- Munster P, Marchion D, Bicaku E, Lacevic M, Kim J, Centeno B, Daud A, Neuger A, Minton S, Sullivan D. Clinical and biological effects of valproic acid as a histone deacetylase inhibitor on tumor and surrogate tissues: phase I/II trial of valproic acid and epirubicin/FEC. Clin Cancer Res. 2009; 15:2488-2496.
- Schuchmann M, Schulze-Bergkamen H, Fleischer B, Schattenberg JM, Siebler J, Weinmann A, Teufel A, Worns M, Fischer T, Strand S et al. Histone deacetylase inhibition by valproic acid down-regulates c-FLIP/CASH and sensitizes hepatoma cells towards CD95- and TRAIL receptor-mediated apoptosis and chemotherapy. Oncol Rep. 2006; 15:227-230.
- Codd R, Braich N, Liu J, Soe CZ, Pakchung AA. Zn(II)-dependent histone deacetylase inhibitors: suberoylanilide hydroxamic acid and trichostatin A. Int J Biochem Cell Biol. 2009; 41:736-739.
- Merten KE, Jiang Y, Feng W, Kang YJ. Calcineurin activation is not necessary for Doxorubicin-induced hypertrophy in H9c2 embryonic rat cardiac cells: involvement of the phosphoinositide 3-kinase-Akt pathway. J Pharmacol Exp Ther. 2006; 319:934-940.
- Chien KR, Knowlton KU, Zhu H, Chien S. Regulation of cardiac gene expression during myocardial growth and hypertrophy: molecular studies of an adaptive physiologic response. FASEB J. 1991; 5:3037-3046.
- Haase D, Lehmann MH, Korner MM, Korfer R, Sigusch HH, Figulla HR. Identification and validation of selective upregulation of ventricular myosin light chain type 2 mRNA in idiopathic dilated cardiomyopathy. Eur J Heart Fail. 2002; 4:23-31.
- Mathew S, Mascareno E, Siddiqui MA. A ternary complex of transcription factors, Nished and NFATc4, and co-activator p300 bound to an intronic sequence, intronic regulatory element, is pivotal for the up-regulation of myosin light chain-2v gene in cardiac hypertrophy. J Biol Chem. 2004; 279:41018-41027.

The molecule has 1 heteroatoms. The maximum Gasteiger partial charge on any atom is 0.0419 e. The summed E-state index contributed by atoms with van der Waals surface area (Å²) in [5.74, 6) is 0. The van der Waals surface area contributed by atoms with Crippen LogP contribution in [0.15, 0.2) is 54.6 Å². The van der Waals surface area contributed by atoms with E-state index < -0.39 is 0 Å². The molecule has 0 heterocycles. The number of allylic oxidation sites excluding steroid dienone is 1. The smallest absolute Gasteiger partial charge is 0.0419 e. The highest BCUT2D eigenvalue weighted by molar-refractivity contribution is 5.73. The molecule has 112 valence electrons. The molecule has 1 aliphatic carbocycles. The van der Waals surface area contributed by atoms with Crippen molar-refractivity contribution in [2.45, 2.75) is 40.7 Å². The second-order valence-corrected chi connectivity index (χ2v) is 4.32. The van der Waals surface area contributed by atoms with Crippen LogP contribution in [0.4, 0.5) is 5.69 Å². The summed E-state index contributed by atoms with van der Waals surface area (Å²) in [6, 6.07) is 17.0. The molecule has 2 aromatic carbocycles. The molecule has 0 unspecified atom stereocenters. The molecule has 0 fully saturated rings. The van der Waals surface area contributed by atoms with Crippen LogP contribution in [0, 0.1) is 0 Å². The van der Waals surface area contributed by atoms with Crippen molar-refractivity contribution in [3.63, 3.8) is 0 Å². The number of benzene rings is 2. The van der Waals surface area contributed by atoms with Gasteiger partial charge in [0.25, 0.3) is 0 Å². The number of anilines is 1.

- Chien R. Signaling mechanisms for the activation of an embryonic gene program during the hypertrophy of cardiac ventricular muscle. Basic Res Cardiol. 1992; 87 Suppl 2:49-58.
- Morkin E. Control of cardiac myosin heavy chain gene expression. Microsc Res Tech. 2000; 50:522-531.
- Menard C, Pupier S, Mornet D, Kitzmann M, Nargeot J, Lory P. Modulation of L-type calcium channel expression during retinoic acid-induced differentiation of H9C2 cardiac cells. J Biol Chem. 1999; 274:29063-29070.
- Goswami S, Qasba P, Ghatpande S, Carleton S, Deshpande AK, Baig M, Siddiqui MA. Differential expression of the myocyte enhancer factor 2 family of transcription factors in development: the cardiac factor BBF-1 is an early marker for cardiogenesis. Mol Cell Biol 1994; 14:5130-5138.
- Rogakou EP, Pilch DR, Orr AH, Ivanova VS, Bonner WM. DNA double-stranded breaks induce histone H2AX phosphorylation on serine 139. J Biol Chem 1998; 273:5858-5868.
- Mah LJ, El-Osta A, Karagiannis TC. gammaH2AX: a sensitive molecular marker of DNA damage and repair. Leukemia 2010; 24:679-686.
- Kimes BW, Brandt BL. Properties of a clonal muscle cell line from rat heart. Exp Cell Res. 1976; 98:367-381.
- Sardao VA, Oliveira PJ, Holy J, Oliveira CR, Wallace KB. Morphological alterations induced by doxorubicin on H9c2 myoblasts: nuclear, mitochondrial, and cytoskeletal targets. Cell Biol Toxicol. 2009; 25:227-243.